The present invention provides a low-cost, flow-through assay device that can provide accurate analyte detection. The biosensors of the present invention can be produced as a single test for detecting an analyte or it can be formatted as a multiple test device. The uses for the biosensors of the present invention include, but are not limited to, detection of chemical or biological contamination in garments, such as diapers, the detection of contamination by microorganisms in prepacked foods such as fruit juices or other beverages, and the use of the biosensors of the present invention in health diagnostic applications such as diagnostic kits for the detection of antigens, microorganisms, and blood constituents. It should be appreciated that the present invention is not limited to any particular use or application.
 The present invention may be better understood with reference to the following examples.
 The ability to form various detection and calibration working electrodes was demonstrated. Carbon (7101 or 7102), silver (5000), and silver/silver chloride (5847) inks were obtained from DuPont Biosensor group (Research Triangle Park, North Carolina). A screen frame was first fixed onto a screen frame holder and adjusted according to the printing substrate (Mylar® plastics from DuPont). The working and counter electrodes were printed from carbon inks and reference electrode was printed from silver/silver chloride ink. In order to enhance the conductivity between the printed leads and electrodes, a silver ink liner was first printed underneath of the carbon ink. The insulation of conductive leads from lateral flow membrane was achieved by printing a layer of dielectric ink such as UV curable dielectric ink (5018G, DuPont).
 Sheets of the printed substrates were placed at room temperature for 2 hours and then heated at 37° C. for 2 hours. The temperature was then raised to 60° C. and dried an additional 2 hours before again raising the temperature to 120-140° C. for 20 minutes. Such stepwise drying helped achieve high uniformity of the electrode surface, while also removing residue solvents of the original ink formulations. The dried electrodes were then kept either in a plastic bag or in a desiccator.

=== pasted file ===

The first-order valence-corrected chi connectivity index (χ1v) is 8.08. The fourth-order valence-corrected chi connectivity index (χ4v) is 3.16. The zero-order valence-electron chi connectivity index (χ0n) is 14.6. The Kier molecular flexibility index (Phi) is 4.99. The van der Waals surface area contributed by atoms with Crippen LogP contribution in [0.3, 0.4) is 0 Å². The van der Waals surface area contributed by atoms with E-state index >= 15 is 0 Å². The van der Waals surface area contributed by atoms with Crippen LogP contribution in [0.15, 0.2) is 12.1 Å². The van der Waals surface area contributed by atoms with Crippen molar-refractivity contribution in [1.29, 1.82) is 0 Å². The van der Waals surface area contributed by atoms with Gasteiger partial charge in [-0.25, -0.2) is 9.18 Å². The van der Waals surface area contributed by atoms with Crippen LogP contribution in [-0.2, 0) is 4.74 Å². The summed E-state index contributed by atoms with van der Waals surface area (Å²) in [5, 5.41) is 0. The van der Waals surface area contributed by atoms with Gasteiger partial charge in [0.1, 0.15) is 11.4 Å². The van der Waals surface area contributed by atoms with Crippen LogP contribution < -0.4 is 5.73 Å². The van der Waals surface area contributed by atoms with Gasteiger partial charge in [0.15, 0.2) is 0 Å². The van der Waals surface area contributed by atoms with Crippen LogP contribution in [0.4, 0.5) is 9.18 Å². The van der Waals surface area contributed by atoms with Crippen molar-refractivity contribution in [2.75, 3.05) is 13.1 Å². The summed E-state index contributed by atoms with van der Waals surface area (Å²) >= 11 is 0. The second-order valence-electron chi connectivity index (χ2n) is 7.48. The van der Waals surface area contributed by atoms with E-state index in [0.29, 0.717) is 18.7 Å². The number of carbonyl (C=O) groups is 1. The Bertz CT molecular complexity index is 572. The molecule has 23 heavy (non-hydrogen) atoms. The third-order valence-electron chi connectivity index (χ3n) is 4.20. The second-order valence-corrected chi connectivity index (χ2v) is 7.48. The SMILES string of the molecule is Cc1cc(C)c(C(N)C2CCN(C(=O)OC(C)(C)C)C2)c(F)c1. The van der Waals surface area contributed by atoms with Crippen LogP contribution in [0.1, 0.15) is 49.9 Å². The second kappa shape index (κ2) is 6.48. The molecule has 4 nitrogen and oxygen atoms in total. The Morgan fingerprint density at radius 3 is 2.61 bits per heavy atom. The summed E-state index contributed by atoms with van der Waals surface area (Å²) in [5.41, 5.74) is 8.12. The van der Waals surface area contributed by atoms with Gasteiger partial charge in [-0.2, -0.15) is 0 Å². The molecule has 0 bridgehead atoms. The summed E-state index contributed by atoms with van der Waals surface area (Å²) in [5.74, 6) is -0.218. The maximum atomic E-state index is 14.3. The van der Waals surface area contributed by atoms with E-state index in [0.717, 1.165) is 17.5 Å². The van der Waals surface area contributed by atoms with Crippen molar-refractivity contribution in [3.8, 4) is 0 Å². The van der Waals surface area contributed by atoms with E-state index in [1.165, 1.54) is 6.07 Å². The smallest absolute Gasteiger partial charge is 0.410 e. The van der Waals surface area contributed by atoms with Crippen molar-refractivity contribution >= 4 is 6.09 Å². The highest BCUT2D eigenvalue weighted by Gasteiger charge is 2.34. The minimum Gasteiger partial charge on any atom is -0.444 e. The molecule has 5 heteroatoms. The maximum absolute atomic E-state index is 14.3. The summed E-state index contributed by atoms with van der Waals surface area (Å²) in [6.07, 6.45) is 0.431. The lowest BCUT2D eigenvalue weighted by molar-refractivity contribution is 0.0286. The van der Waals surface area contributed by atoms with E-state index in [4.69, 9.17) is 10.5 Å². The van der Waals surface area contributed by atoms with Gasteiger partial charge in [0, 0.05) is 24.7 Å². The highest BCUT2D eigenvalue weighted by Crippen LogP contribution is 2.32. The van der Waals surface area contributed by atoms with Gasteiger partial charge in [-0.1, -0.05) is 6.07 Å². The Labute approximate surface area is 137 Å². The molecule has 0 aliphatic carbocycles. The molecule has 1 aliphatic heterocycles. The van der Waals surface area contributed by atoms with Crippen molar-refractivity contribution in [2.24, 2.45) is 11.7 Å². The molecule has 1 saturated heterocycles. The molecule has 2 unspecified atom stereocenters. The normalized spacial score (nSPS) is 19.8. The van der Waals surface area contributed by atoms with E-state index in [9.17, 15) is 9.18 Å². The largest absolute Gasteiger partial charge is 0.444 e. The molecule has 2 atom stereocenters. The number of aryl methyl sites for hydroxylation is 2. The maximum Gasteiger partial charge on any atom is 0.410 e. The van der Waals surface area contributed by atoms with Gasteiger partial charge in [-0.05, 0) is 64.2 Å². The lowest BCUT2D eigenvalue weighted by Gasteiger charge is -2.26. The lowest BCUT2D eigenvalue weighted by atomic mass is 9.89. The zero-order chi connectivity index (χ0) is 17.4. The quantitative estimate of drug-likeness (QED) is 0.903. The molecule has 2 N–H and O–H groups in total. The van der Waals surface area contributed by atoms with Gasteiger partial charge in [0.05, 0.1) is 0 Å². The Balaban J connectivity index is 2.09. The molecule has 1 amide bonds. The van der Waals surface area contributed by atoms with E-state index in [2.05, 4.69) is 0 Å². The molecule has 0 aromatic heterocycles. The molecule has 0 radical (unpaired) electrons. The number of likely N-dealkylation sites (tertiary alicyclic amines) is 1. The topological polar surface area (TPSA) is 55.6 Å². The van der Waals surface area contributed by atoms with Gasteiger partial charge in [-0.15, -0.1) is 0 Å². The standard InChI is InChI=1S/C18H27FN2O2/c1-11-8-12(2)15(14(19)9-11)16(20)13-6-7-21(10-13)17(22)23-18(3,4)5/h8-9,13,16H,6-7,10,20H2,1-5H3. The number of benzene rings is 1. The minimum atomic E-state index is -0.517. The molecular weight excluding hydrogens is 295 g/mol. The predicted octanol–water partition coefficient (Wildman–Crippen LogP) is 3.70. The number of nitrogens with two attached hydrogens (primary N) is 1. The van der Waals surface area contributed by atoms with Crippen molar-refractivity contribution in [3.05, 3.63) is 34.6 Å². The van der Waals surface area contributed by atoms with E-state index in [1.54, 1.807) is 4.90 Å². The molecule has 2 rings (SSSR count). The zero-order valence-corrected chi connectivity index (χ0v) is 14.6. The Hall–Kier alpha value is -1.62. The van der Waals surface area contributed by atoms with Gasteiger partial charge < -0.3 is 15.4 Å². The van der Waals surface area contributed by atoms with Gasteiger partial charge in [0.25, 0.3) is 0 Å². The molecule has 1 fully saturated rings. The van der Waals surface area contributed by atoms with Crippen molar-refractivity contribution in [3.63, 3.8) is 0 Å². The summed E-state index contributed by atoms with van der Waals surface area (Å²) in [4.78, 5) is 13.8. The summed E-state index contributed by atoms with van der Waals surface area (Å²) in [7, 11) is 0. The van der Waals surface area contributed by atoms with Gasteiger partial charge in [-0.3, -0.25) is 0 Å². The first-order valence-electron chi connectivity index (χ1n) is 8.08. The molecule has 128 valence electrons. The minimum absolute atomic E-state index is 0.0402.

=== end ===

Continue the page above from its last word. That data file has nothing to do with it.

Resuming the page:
The ability to detect current with detection and calibration working electrodes was demonstrated. Initially, carbon electrodes (Mylar® plastic as substrate) were prepared as set forth in Example 1. A 2-microliter suspension of ferrocene dicarboxylic acid (0.2 milligrams per milliliter of PBS buffer), obtained from Aldrich, was then coated on the detection working electrode while the calibration working electrode remained untreated. The electrodes were then dried and their current responses were recorded simultaneously in a PBS buffer or 0.1 molar potassium chloride solution via cyclic voltammetry.
 The results are shown in FIG. 5. The upper curve generated by the detection working electrode had a higher signal than the lower curve generated by the calibration working electrode.
 The ability to form an HRP-conjugated antibody was demonstrated. 2.5 milligrams of HRP were suspended in 0.6 milliliters of water. A solution of 0.15 milliliters of freshly prepared 0.1 molar sodium periodate in 10 millimolar sodium phosphate (pH 7.0) was added to the HRP. The mixture was incubated at room temperature for 20 minutes and dialyzed in 1 millimolar sodium acetate (pH 4.0) at 4° C. using a Pierce cassette dialyzer for several changes. Then, the dialyzed HRP solution (300 microliters) was mixed with 1 milligram of antibody (CRP Mab1 or CRP Mab2) in 100 microliters of a 20 millimolar sodium carbonate (pH 9.5) solution, and incubated at room temperature for 2 hours to form a Schiffs base. The Schiffs base was reduced with 65 microliters of sodium borohydride (2 milligrams per milliliter in water) solution, and incubated at 4° C. for 2 hours. The resulting solution was dialyzed in 10 millimolar PBS buffer for several changes. The antibody-HRP conjugates were stored at 4° C. The above steps involved in HRP conjugation are shown generally in FIG. 3.